Prince Charles is putting his private life on display… literally. In a new exhibit in Buckingham Palace's Ball Supper Room (don't you have one of those in your house?) the Prince of Wales is showing the world an exhibit titled "Prince and Patron." It features over 100 items belonging to Charles and the Royal Collection, ranging from photographs and paintings all the way to personal memorabilia and knickknacks, PEOPLE reports.
The most noteworthy item in the collection is a never-before-seen photograph of Charles holding his first born grandchild, Prince George, with his son Prince William standing by his side. The photo, which was likely taken in 2013, is a moving image that illustrates how far the family has come in the last few years, seeing as Prince George will celebrate his fifth birthday next week.
The #PrinceandPatron exhibition at the Buckingham Palace Summer Opening showcases a selection of The Prince's favourite pieces in the Royal Collection alongside works created by young artists supported by three of His Royal Highness's charities: @turquoisemountain @royaldrawingschool and The Prince's School of Traditional Arts.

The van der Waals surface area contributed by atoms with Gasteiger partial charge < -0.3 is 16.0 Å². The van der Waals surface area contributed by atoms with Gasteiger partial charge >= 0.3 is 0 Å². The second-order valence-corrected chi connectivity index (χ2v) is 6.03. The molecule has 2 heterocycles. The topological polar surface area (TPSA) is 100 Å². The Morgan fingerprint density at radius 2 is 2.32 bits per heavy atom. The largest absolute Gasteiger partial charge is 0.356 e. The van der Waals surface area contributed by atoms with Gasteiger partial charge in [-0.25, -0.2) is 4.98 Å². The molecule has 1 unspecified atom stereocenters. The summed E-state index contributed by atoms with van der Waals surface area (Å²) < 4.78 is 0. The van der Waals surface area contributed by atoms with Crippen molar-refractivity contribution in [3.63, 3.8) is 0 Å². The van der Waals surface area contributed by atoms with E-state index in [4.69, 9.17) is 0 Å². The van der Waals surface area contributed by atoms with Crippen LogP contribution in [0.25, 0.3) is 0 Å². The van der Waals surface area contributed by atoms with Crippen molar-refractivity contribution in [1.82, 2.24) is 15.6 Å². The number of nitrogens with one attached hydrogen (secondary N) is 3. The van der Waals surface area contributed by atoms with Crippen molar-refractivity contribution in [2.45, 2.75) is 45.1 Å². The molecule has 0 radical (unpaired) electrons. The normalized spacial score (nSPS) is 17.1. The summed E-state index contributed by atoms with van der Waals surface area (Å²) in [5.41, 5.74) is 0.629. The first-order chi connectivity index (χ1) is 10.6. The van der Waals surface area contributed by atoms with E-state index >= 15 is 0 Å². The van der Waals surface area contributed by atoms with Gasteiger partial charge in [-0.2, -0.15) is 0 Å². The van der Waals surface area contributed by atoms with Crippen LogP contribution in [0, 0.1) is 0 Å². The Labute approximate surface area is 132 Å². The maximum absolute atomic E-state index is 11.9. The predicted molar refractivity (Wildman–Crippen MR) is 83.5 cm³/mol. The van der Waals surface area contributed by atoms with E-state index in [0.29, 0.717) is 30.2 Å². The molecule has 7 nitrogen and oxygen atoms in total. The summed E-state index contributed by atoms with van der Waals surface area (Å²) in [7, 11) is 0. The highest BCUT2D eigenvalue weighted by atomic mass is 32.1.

Additional pieces in the collection include a photograph from Prince Harry's wedding to Meghan Markle, some of the best art held by the Royal Collection, and pieces involving the Prince's favorite charities. There's also a never-before-seen portrait of his wife, Camilla Parker Bowles, by artist Eileen Hogan. That piece sits next to a portrait of Charles done by Hogan two years ago at Birkhall, Scotland.
"It is intended to give a flavor of the Prince of Wales's owning residences and reflect his personal involvement," Vanessa Remington, senior curator of paintings at the Royal Collection, told PEOPLE. "He has grown up as a passionate art lover. The display aims to show the public the prince's long-standing passion for art and the way this has been channeled into the creation and understanding of art charities."
One of the most unique items on display is a seven-foot-high cedar wood pavilion dome, which was created by carver Naseer Yasna. The piece is from the Turquoise Mountain, a charity founded by Charles to benefit the working people of Kabul, Afghanistan. There's also a cloak once worn by Napoleon in 1815 when he fled after the Battle of Waterloo.
19 state rooms are available for viewing as part of the tour, which is open from July 21 until September 30.